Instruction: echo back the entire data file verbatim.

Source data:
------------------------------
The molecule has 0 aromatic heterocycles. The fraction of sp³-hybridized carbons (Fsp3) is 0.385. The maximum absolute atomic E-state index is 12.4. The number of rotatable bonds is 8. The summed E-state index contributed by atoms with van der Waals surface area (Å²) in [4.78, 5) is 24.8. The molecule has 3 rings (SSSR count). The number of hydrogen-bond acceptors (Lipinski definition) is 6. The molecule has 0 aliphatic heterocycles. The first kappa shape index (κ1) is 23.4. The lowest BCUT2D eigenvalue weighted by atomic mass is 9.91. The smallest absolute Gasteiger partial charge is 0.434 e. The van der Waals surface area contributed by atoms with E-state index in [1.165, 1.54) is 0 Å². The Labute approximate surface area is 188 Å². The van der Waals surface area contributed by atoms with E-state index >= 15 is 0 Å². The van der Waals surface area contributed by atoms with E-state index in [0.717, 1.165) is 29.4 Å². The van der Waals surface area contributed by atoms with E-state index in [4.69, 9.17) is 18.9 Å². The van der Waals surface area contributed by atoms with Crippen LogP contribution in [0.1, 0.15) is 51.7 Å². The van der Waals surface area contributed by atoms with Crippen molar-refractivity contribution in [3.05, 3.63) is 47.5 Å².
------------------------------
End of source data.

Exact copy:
The molecule has 0 aromatic heterocycles. The fraction of sp³-hybridized carbons (Fsp3) is 0.385. The maximum absolute atomic E-state index is 12.4. The number of rotatable bonds is 8. The summed E-state index contributed by atoms with van der Waals surface area (Å²) in [4.78, 5) is 24.8. The molecule has 3 rings (SSSR count). The number of hydrogen-bond acceptors (Lipinski definition) is 6. The molecule has 0 aliphatic heterocycles. The first kappa shape index (κ1) is 23.4. The lowest BCUT2D eigenvalue weighted by atomic mass is 9.91. The smallest absolute Gasteiger partial charge is 0.434 e. The van der Waals surface area contributed by atoms with E-state index in [1.165, 1.54) is 0 Å². The Labute approximate surface area is 188 Å². The van der Waals surface area contributed by atoms with E-state index >= 15 is 0 Å². The van der Waals surface area contributed by atoms with E-state index in [0.717, 1.165) is 29.4 Å². The van der Waals surface area contributed by atoms with E-state index in [4.69, 9.17) is 18.9 Å². The van der Waals surface area contributed by atoms with Crippen LogP contribution in [0.1, 0.15) is 51.7 Å². The van der Waals surface area contributed by atoms with Crippen molar-refractivity contribution in [3.05, 3.63) is 47.5 Å².